Tuesday, March 29, 2011

'The Spread' is Absurd, So is Life

In college debate there's a strategy called 'speed and spread', where a speaker speed reads the broadest number of arguments possible in their allotted time. Watching high school and college debates use this, it seems absurd. The objective is to present the maximum number of arguments in a debate round, hoping that a few unrebutted points seem like concessions to judges. Quality and consistency, are not priorities. I suppose in debate the judges merely read the arguments, because it seems impossible to process these statements (see below).

I thought this was silly until I was in court. I was being accused of appropriating some unspecified intellectual property, and several intimations were made in the original complaint but they were not exhaustive. The problem is that litigation is very expensive (IP lawyers are $500/hour), and there's an opportunity cost because as long as you are accused of appropriating undescribed IP, no one with any money would dare hire or work with you. So, you want to get it done. However, they can say 'you took the idea of investing in low volatility stocks', and by the time you mention you did this at a prior job, they then say '...in a particular way', and add on several other items, such as the concept of 'mean variance optimization', etc. You can knock these down one by one, but the longer you play the more you lose.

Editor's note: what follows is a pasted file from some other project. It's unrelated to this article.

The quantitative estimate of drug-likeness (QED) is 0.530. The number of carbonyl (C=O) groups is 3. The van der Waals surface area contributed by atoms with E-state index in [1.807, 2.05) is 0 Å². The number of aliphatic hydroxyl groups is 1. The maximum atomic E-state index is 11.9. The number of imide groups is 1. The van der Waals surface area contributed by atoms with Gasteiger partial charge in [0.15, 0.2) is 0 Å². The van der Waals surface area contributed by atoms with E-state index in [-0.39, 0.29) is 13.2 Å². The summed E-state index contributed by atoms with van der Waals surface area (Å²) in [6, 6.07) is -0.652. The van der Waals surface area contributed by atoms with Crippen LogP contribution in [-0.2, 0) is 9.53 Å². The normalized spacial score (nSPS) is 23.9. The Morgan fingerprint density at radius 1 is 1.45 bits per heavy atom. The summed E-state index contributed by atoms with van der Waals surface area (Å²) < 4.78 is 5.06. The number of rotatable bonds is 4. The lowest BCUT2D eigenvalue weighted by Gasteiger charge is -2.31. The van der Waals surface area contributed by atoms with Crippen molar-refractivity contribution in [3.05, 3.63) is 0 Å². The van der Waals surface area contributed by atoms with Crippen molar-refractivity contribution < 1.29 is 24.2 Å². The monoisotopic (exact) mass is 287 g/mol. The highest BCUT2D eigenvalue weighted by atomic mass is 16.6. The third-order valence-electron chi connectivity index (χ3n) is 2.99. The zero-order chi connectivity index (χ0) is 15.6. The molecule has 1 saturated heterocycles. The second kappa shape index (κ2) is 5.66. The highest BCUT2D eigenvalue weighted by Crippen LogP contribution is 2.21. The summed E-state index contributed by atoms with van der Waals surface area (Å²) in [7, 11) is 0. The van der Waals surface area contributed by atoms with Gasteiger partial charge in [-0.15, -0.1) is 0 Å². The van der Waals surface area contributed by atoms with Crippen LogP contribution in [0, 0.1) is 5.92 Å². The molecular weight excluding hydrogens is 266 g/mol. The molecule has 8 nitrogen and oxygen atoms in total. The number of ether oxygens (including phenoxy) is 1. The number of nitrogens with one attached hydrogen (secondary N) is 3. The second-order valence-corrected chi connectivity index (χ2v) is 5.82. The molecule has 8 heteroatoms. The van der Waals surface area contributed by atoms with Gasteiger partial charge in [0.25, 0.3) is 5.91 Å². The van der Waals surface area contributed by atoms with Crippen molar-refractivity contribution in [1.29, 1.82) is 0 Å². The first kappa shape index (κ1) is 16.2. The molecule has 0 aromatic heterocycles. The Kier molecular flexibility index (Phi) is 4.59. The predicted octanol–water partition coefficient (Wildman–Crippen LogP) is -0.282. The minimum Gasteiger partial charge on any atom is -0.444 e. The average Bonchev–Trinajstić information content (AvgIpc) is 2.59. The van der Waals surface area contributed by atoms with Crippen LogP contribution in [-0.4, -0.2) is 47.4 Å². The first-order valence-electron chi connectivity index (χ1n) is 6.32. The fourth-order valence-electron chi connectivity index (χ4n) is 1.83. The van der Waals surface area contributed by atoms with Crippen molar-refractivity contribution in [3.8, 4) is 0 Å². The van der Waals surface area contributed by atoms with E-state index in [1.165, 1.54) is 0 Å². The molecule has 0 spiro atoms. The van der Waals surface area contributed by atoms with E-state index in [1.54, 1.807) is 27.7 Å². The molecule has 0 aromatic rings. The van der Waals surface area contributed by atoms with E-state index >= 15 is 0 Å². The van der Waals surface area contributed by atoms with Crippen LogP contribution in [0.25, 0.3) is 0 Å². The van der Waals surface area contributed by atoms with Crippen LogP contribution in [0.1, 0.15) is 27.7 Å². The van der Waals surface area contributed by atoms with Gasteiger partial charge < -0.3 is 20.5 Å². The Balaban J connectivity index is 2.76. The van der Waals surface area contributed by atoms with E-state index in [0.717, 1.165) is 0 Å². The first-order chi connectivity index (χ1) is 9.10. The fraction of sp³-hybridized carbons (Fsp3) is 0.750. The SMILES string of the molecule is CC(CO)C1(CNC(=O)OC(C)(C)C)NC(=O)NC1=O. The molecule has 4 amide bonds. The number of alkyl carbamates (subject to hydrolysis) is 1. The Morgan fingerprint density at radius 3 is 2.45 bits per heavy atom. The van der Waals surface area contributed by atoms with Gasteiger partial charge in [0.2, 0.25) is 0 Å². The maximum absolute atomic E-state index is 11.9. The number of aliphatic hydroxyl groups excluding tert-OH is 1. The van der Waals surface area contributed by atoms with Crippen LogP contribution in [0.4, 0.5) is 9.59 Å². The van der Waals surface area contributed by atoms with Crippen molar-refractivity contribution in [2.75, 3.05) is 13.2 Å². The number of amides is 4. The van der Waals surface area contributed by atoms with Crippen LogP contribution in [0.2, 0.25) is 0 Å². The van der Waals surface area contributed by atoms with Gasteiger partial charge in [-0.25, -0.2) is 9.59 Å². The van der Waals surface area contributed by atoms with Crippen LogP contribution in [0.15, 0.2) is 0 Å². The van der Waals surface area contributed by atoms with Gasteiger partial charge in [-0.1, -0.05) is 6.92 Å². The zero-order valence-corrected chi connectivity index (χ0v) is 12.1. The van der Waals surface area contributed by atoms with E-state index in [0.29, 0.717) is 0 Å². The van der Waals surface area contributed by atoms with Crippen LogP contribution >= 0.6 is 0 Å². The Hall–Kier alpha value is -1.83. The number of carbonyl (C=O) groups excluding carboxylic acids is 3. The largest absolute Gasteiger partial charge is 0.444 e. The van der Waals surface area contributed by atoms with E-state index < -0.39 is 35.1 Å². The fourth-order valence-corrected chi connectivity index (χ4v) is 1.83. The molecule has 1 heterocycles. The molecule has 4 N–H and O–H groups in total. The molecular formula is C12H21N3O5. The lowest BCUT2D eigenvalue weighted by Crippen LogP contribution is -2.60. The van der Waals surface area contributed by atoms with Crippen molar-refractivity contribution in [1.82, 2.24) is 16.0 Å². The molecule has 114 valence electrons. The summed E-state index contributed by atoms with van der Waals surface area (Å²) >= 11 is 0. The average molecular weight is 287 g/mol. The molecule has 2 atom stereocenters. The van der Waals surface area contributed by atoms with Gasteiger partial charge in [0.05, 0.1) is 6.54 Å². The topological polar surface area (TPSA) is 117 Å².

The judge, meanwhile, looks at every allegation piecemeal, so that they aren't penalized for making absurd allegations, they just hope at least one remains viable. My lawyers then leveled some counter-arguments I found were irrelevant, but they noted you never know what arguments work, that is, which might resonate with the judge. Restricting one's counter-suite was suboptimal. Real life was an absurd spread debate I had to play.